harassment, torment - a feeling of intense annoyance caused by being tormented; "so great was his harassment that he wanted to destroy his tormentors"
displeasure - the feeling of being displeased or annoyed or dissatisfied with someone or something
2.vexation - the psychological state of being irritated or annoyedvexation - the psychological state of being irritated or annoyed
mental condition, mental state, psychological condition, psychological state - (psychology) a mental condition in which the qualities of a state are relatively constant even though the state itself may be dynamic; "a manic state"
bummer - an experience that is irritating or frustrating or disappointing; "having to stand in line so long was a real bummer"
huff, miff, seeing red - a state of irritation or annoyance
pinprick - a minor annoyance
impatience, restlessness - a lack of patience; irritation with anything that causes delay
snit - a state of agitated irritation; "he was in a snit"
3.vexation - something or someone that causes anxietyvexation - something or someone that causes anxiety; a source of unhappiness; "New York traffic is a constant concern"; "it's a major worry"
negative stimulus - a stimulus with undesirable consequences
bugaboo - a source of concern; "the old bugaboo of inflation still bothers them"
burden, encumbrance, onus, incumbrance, load - an onerous or difficult concern; "the burden of responsibility"; "that's a load off my mind"
business - a rightful concern or responsibility; "it's none of your business"; "mind your own business"
4.vexation - the act of troubling or annoying someonevexation - the act of troubling or annoying someone
mistreatment - the practice of treating (someone or something) badly; "he should be punished for his mistreatment of his mother"
exasperation - actions that cause great irritation (or even anger)
red flag - something that irritates or demands immediate action; "doing that is like waving a red flag in front of a bull"

vexation

noun
1. annoyance, frustration, irritation, dissatisfaction, displeasure, exasperation, chagrin, pique, aggravation (informal) He kicked the broken machine in vexation.
2. problem, difficulty, hassle (informal), worry, trouble, upset, bother, headache (informal), nuisance, misfortune, uphill (S. African), irritant, thorn in your flesh the tribulations and vexations we have to put up with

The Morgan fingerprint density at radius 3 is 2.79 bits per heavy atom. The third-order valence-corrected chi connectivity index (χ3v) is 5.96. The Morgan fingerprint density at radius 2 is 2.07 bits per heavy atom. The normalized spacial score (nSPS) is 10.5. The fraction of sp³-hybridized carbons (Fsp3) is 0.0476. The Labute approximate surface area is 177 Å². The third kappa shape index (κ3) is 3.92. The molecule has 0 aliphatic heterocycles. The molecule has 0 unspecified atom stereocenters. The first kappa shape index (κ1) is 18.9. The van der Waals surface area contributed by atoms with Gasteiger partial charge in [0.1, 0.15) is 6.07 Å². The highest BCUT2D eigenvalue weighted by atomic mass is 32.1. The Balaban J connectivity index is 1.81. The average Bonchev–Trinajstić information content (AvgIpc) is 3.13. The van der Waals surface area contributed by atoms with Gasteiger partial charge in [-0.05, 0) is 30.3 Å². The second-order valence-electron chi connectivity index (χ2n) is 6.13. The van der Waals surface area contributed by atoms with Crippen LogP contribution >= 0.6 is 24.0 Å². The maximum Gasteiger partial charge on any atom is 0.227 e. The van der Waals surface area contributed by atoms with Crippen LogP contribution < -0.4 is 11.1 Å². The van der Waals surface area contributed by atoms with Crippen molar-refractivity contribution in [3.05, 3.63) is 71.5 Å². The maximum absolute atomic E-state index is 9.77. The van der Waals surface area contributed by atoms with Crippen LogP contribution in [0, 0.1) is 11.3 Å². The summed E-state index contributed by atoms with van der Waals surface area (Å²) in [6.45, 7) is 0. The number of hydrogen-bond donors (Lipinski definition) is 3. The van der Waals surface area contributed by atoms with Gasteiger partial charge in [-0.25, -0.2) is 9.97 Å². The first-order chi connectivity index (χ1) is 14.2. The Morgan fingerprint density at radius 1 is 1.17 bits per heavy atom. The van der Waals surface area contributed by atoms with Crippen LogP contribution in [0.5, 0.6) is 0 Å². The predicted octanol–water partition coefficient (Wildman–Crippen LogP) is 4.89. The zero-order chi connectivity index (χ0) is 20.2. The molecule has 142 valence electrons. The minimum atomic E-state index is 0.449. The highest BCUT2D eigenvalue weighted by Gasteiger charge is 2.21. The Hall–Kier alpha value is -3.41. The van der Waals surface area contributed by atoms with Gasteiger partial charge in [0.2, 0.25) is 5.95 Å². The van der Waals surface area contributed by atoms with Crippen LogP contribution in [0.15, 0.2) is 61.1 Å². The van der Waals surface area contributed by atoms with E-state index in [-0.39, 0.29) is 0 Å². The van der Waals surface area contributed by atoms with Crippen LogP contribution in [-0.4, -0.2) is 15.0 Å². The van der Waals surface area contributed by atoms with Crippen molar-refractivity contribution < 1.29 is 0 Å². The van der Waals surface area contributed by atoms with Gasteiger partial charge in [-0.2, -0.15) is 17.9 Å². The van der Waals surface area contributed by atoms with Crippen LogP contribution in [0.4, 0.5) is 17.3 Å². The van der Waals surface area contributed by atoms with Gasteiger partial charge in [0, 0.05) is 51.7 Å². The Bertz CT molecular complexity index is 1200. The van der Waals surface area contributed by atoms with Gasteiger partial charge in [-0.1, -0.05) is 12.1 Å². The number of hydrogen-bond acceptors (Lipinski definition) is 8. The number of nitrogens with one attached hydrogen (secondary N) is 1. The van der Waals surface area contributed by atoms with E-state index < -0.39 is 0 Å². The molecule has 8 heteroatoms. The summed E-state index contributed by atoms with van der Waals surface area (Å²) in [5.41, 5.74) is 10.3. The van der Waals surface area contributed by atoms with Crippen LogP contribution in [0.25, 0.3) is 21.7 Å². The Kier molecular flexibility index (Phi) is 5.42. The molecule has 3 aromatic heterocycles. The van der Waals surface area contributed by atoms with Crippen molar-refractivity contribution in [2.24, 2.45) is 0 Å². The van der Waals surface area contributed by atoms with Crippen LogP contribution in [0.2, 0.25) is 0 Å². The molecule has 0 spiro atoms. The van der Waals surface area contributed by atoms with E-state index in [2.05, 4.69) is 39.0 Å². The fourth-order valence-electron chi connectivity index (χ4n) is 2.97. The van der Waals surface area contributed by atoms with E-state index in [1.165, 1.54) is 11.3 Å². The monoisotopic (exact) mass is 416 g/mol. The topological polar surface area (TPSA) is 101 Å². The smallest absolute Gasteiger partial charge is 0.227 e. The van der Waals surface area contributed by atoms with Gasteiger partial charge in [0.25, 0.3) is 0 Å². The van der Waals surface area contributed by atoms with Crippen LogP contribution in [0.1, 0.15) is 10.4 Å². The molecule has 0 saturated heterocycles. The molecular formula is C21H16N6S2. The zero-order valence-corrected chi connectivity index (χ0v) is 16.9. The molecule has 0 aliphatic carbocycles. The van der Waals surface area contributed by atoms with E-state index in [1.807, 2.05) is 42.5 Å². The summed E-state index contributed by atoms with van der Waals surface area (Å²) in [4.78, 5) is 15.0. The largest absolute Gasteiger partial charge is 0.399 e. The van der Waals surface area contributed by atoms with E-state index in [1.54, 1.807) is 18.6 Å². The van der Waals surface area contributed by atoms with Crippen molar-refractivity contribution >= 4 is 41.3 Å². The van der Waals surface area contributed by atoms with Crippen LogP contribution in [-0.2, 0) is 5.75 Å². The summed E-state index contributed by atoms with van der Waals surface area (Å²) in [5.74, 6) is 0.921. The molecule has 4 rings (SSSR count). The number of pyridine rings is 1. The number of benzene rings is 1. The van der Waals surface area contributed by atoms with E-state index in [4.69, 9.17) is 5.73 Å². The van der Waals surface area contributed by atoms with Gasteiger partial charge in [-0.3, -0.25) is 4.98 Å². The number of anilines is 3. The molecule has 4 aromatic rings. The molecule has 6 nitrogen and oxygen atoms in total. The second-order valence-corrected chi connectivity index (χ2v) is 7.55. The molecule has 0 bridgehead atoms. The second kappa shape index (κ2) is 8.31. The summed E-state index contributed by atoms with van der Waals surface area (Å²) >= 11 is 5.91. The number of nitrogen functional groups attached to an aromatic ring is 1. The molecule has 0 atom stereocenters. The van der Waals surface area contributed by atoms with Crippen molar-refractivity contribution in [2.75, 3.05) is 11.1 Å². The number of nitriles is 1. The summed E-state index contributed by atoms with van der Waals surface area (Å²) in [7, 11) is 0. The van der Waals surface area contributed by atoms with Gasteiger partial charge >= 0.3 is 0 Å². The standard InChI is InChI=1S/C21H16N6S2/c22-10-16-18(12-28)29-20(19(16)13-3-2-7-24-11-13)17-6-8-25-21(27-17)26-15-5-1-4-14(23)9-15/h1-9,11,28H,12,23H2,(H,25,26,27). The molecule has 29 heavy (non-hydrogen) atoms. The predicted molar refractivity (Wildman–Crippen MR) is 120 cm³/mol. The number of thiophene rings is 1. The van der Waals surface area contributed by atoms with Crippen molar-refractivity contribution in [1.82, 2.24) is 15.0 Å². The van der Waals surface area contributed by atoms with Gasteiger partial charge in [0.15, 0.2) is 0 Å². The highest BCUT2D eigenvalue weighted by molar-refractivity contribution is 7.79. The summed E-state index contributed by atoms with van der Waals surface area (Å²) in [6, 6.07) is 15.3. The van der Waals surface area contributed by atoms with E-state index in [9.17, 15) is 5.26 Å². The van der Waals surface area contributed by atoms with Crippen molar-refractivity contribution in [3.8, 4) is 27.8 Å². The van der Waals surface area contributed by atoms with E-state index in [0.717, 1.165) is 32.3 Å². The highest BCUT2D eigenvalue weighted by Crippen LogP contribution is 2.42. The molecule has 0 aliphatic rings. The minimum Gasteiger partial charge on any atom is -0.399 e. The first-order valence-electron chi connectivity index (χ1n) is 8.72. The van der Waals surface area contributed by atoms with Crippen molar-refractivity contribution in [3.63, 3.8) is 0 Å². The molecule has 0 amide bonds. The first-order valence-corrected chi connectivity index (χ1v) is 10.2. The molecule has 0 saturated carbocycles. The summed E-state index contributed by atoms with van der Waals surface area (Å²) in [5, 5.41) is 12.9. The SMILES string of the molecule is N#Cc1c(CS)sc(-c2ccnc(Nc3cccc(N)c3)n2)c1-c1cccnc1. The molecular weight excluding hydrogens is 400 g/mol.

vexation

noun
Translations
إغاظَه، تَنكيدمَصْدَر إغاظَه
trápenízlobení
ærgrelse
óòægindiskapraun, gremja
can sıkıcı/sinirlendirici şeycan sıkıntısısinirlenme

vexation

[vekˈseɪʃən] N
1. (= anger) → irritación f
2. (= trouble) → aflicción f, disgusto m
he had to put up with numerous vexationstuvo que soportar muchos disgustos

vexation

n
(= state)Ärger m; (= act)Verärgerung f, → Ärgern nt; (of animal)Quälen nt, → Quälerei f
(= affliction)Bedrückung f; (= cause)Plage f
(= thing)Ärgernis nt; the little vexations of lifedie kleinen Sorgen und Nöte des Lebens

vexation

[vɛkˈseɪʃn] n (state) → irritazione f; (problem) → contrarietà f inv, cruccio

vex

(veks) verb
to annoy or distress (a person). There were no other problems to vex us.
vexˈation noun
1. the state of being vexed.
2. a cause of annoyance or trouble. minor worries and vexations.
References in classic literature ?
How provoking it is, my dear Catherine, that this unwelcome guest of yours should not only prevent our meeting this Christmas, but be the occasion of so much vexation and trouble
Then I looked on all the works that my hands had wrought and on the labour that I had laboured to do; and behold, all was vanity and vexation of spirit, and there was no profit under the sun.
The soup fell out of the long bill of the Crane at every mouthful, and his vexation at not being able to eat afforded the Fox much amusement.
After a thousand scenes of pillage, of vexation, and attacks by armed forces, their caravan arrived, in October, at the vast oasis of Asben.
Even the vexation consequent upon his recent adventure had vanished from his mind; and he could join in the hearty laughter, which any allusion to it excited in Mr.
What with the heat, and what with the vexation of the weather, neither officers nor men seemed to be in heart for their duty while the calm lasted.
In her own past behaviour, there was a constant source of vexation and regret; and in the unhappy defects of her family, a constant source of vexation and regret; and in the unhappy defects of her family, a subject of yet heavier chagrin.
Anger may in time change to gladness; vexation may be succeeded by content.
The honest captain is full of vexation on his own account, and solicitude on account of Mr.
The king, who expected to pass through the city and to proceed to Vaux without delay, became quite red in the face from vexation.
You will find there is vexation, and liveliness and much of it, in the centre of the dog-killing yard when the sun cooks your sore joints till the grease of the leanness of you bubbles like the tender fat of a cooked sucking-pig.
As they passed over the hill the Hammer-Heads yelled with vexation, and shot their heads high in the air, but they could not reach the Winged Monkeys, which carried Dorothy and her comrades safely over the hill and set them down in the beautiful country of the Quadlings.